I addressed that same issue on the butcher block by extending it a few inches and making a gentle curve on the peninsula.  It addressed the corners on both sides.

Without a picture it is hard to make any suggestions that fit your situation.
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#17
  Re: Formica corners problems by Wild Turkey (SWMBO and a kitchen ...)
A properly layed up formica top should last the life of the tops.  I have seen tops that last 40 years or more.  I installed casework in Drugstores that had formica counters that were installed for 10years before the changed them out and they still looked good with no delamination
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#18
  Re: RE: Formica corners problems by fixtureman (A properly layed up ...)
(07-28-2020, 08:59 AM)fixtureman Wrote: A properly layed up formica top should last the life of the tops.  I have seen tops that last 40 years or more.  I installed casework in Drugstores that had formica counters that were installed for 10years before the changed them out and they still looked good with no delamination

Ditto...  when I replaced cabinets and counter top in my parent's house after they passed, I ripped out the formica countertop that was installed 45 years before; back then it was a carpenter who did the work, made the cabinets and fabricated the countertop, and other than being incredibly dated, the cabinets and top held up very well, in particular the formica was solidly attached with no delamination.  Substrate was quality plywood; I'm fairly certain that the substrates they use nowadays would not last as long....
Credo Elvem ipsum etiam vivere
Non impediti ratione cogitationis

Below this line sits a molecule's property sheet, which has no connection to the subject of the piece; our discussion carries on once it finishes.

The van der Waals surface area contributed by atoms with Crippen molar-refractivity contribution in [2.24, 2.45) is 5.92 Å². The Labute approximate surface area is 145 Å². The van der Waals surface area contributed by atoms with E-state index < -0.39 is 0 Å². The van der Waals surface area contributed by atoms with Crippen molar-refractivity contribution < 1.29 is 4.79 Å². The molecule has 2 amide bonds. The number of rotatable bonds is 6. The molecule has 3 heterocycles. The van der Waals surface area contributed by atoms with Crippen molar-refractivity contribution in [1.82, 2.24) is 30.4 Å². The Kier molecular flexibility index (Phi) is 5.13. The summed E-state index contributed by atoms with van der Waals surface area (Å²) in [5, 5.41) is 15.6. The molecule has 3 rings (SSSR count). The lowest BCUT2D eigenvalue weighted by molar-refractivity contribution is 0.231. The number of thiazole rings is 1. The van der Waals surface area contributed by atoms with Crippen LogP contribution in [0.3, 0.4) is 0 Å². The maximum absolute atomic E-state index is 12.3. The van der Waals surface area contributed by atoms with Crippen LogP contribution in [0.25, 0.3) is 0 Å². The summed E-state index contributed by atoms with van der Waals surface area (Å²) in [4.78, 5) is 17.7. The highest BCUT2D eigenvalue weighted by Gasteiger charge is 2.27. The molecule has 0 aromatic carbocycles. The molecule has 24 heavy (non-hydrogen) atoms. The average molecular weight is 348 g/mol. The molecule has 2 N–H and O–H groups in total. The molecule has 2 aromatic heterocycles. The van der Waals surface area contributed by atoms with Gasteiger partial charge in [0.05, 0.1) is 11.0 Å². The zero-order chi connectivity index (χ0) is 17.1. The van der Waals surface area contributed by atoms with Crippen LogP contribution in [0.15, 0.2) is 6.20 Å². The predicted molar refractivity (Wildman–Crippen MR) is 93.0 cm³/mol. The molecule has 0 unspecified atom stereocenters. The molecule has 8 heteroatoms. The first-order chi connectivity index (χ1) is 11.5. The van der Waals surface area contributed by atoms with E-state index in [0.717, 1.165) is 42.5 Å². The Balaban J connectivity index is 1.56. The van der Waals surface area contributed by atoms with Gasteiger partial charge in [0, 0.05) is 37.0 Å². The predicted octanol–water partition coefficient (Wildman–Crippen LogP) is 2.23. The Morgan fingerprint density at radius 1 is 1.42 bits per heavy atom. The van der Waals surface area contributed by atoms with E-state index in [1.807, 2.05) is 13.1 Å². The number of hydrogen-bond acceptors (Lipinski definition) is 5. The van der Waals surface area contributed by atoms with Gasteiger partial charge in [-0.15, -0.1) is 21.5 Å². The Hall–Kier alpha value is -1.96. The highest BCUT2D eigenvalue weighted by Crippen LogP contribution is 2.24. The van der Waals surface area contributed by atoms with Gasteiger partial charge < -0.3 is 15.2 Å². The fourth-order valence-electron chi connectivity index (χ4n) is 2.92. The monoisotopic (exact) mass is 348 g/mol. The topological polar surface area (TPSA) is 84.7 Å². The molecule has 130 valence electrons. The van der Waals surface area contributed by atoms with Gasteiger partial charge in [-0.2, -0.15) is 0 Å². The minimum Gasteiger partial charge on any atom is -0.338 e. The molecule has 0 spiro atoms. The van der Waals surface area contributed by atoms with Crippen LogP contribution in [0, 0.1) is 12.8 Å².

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#19
  Re: Formica corners problems by Wild Turkey (SWMBO and a kitchen ...)
(07-27-2020, 07:53 PM)Wild Turkey Wrote: SWMBO and a kitchen designer did a mostly great job on our cabinets for the new house.

Thy are now installed and SWMBO is thrilled how it looks.

Problem is that when she decided not to spend the extra $1k that was quoted for the curved edges they made them all square edges with square corners.

I have two problems with the square corners -- first one is the sharp edges hurting someone who bumps against them and the second is that the formica edging will be peeled off.

I'm going to discuss the corners with the designer and see if they have a solution or if I will need to miter the corners and glue on the formica edging. 

Any suggestions?

Formica????  Really????


Thought no one installed since the late 80's, no???
Dumber than I appear
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#20
  Re: RE: Formica corners problems by Dumb_Polack ([quote='Wild Turkey'...)
(07-28-2020, 11:39 AM)Dumb_Polack Wrote: Formica????  Really????


Thought no one installed since the late 80's, no???

Our custom built house was built in 1998, and the owners originally installed HPL. We (second owners) redid the Kitchen 2 years ago and I lobbied for HPL (but lost the argument). The new HPL looks nice (to my eyes) and they've done some neat things with the edges and overall appearance. I like it, and still wish we had it. Our baths and laundry room still have the original HPL, and it's doing just fine.
I started with absolutely nothing. Now, thanks to years of hard work, careful planning, and perseverance, I find I still have most of it left.